A New Kind of War

By Rumsfeld, Donald H. | Military Review, November/December 2001 | Go to article overview

A New Kind of War


Rumsfeld, Donald H., Military Review


PRESIDENT BUSH is rallying the nation for a war against terrorism`s attack on our way of life. Some believe the first casualty of any war is the truth. But in this war, the first victory must be to tell the truth. And the truth is, this will be a war like none other our nation has faced. Indeed, it is easier to describe what lies ahead by talking about what it is not rather than what it is.

This war will not be waged by a grand alliance united for the single purpose of defeating an axis of hostile powers. Instead, it will involve floating coalitions of countries, which may change and evolve. Countries will have different roles and contribute in different ways. Some will provide diplomatic support, others financial, still others logistical or military. Some will help us publicly, while others, because of their circumstances, may help us privately and secretly. In this war, the mission will define the coalition-not the other way around.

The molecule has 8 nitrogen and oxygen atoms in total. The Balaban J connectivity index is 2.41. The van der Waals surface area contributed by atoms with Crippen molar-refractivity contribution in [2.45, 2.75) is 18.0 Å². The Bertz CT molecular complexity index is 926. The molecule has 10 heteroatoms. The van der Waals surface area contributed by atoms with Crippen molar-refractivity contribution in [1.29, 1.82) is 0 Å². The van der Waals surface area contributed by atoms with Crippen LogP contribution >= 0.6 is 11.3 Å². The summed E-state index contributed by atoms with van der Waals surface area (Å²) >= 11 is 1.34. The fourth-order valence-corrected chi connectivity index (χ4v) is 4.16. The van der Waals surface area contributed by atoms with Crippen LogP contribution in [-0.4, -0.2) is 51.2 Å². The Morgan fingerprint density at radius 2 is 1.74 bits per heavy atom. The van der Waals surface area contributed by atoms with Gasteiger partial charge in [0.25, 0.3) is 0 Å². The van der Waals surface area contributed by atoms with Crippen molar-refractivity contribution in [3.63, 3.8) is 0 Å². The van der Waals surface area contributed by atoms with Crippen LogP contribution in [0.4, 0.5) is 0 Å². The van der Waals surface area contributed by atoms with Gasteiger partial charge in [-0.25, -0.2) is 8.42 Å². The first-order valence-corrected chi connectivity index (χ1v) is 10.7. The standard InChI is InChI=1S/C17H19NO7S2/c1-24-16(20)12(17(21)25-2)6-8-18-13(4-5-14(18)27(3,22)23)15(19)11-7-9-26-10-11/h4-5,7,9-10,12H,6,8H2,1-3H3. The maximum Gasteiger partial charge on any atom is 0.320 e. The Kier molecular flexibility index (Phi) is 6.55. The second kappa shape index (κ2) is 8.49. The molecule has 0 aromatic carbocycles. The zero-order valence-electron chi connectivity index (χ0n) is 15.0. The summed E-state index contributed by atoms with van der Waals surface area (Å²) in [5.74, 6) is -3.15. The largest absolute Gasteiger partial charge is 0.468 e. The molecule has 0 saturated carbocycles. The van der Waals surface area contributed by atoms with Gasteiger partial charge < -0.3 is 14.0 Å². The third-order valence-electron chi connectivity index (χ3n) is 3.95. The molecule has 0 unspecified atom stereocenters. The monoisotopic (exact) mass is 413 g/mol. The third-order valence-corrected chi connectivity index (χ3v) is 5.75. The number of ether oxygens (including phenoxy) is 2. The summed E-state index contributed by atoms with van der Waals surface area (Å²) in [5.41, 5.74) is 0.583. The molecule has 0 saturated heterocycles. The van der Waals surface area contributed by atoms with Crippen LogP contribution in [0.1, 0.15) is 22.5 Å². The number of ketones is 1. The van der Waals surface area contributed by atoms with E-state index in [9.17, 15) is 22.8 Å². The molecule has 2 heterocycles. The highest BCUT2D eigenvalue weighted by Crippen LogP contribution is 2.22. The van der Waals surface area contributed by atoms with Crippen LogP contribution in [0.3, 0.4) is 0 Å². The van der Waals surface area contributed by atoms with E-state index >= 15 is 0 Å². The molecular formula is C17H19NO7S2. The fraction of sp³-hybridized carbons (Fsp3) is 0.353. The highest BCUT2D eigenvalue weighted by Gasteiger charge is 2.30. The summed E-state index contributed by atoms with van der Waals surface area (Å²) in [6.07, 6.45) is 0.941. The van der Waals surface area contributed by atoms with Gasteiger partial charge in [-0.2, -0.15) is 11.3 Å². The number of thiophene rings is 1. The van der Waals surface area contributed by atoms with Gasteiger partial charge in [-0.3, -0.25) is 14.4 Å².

We understand that countries we consider our friends may help with certain efforts or be silent on others, while other actions we take may depend on the involvement of countries we have considered less than friendly.

In this context, the decision by the United Arab Emirates and Saudi Arabia-friends of the United States-to break ties with the Taliban is an important early success of this campaign but should not suggest they will be a part of every action we may contemplate.

This war will not necessarily be one in which we pore over military targets and mass forces to seize those targets. Instead, military force will likely be one of many tools we use to stop individuals, groups, and countries that engage in terrorism.

Our response may include firing cruise missiles into military targets somewhere in the world; we are just as likely to engage in electronic combat to track and stop investments moving through offshore banking centers. The uniforms of this conflict will be bankers' pinstripes and programmers' grunge just as assuredly as desert camouflage.

This is not a war against an individual, a group, a religion, or a country. Rather, our opponent is a global network of terrorist organizations and their state sponsors, committed to denying free people the opportunity to live as they choose.

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